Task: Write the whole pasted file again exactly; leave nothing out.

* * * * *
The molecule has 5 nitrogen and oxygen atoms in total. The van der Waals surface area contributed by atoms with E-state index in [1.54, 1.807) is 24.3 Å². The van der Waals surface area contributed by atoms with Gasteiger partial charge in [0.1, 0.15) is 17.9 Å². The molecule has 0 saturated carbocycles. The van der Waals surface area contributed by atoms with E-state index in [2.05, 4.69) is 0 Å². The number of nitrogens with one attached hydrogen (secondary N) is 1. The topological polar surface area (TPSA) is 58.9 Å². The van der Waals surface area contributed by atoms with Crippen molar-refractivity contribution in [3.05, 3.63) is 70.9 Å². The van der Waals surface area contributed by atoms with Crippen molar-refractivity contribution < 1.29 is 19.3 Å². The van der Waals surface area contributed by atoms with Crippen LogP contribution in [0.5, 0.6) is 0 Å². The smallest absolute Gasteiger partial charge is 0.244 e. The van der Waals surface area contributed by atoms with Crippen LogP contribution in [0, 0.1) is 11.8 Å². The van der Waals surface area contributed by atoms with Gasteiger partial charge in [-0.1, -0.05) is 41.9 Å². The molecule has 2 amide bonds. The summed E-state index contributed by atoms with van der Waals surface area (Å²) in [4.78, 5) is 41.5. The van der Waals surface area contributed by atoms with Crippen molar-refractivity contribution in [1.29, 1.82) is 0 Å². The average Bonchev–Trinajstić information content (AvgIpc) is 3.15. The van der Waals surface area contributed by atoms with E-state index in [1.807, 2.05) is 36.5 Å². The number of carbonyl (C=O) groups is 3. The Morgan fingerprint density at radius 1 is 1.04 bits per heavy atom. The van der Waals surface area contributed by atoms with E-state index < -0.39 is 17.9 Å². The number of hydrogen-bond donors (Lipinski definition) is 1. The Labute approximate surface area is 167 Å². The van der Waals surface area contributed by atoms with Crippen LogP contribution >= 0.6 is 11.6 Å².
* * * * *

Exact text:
The molecule has 5 nitrogen and oxygen atoms in total. The van der Waals surface area contributed by atoms with E-state index in [1.54, 1.807) is 24.3 Å². The van der Waals surface area contributed by atoms with Gasteiger partial charge in [0.1, 0.15) is 17.9 Å². The molecule has 0 saturated carbocycles. The van der Waals surface area contributed by atoms with E-state index in [2.05, 4.69) is 0 Å². The number of nitrogens with one attached hydrogen (secondary N) is 1. The topological polar surface area (TPSA) is 58.9 Å². The van der Waals surface area contributed by atoms with Crippen molar-refractivity contribution in [3.05, 3.63) is 70.9 Å². The van der Waals surface area contributed by atoms with Crippen molar-refractivity contribution < 1.29 is 19.3 Å². The van der Waals surface area contributed by atoms with Crippen LogP contribution in [0.5, 0.6) is 0 Å². The smallest absolute Gasteiger partial charge is 0.244 e. The van der Waals surface area contributed by atoms with Crippen LogP contribution in [0, 0.1) is 11.8 Å². The van der Waals surface area contributed by atoms with Gasteiger partial charge in [-0.1, -0.05) is 41.9 Å². The molecule has 2 amide bonds. The summed E-state index contributed by atoms with van der Waals surface area (Å²) in [4.78, 5) is 41.5. The van der Waals surface area contributed by atoms with Crippen molar-refractivity contribution in [1.29, 1.82) is 0 Å². The average Bonchev–Trinajstić information content (AvgIpc) is 3.15. The van der Waals surface area contributed by atoms with E-state index in [1.807, 2.05) is 36.5 Å². The number of carbonyl (C=O) groups is 3. The Morgan fingerprint density at radius 1 is 1.04 bits per heavy atom. The van der Waals surface area contributed by atoms with E-state index < -0.39 is 17.9 Å². The number of hydrogen-bond donors (Lipinski definition) is 1. The Labute approximate surface area is 167 Å². The van der Waals surface area contributed by atoms with Crippen LogP contribution >= 0.6 is 11.6 Å².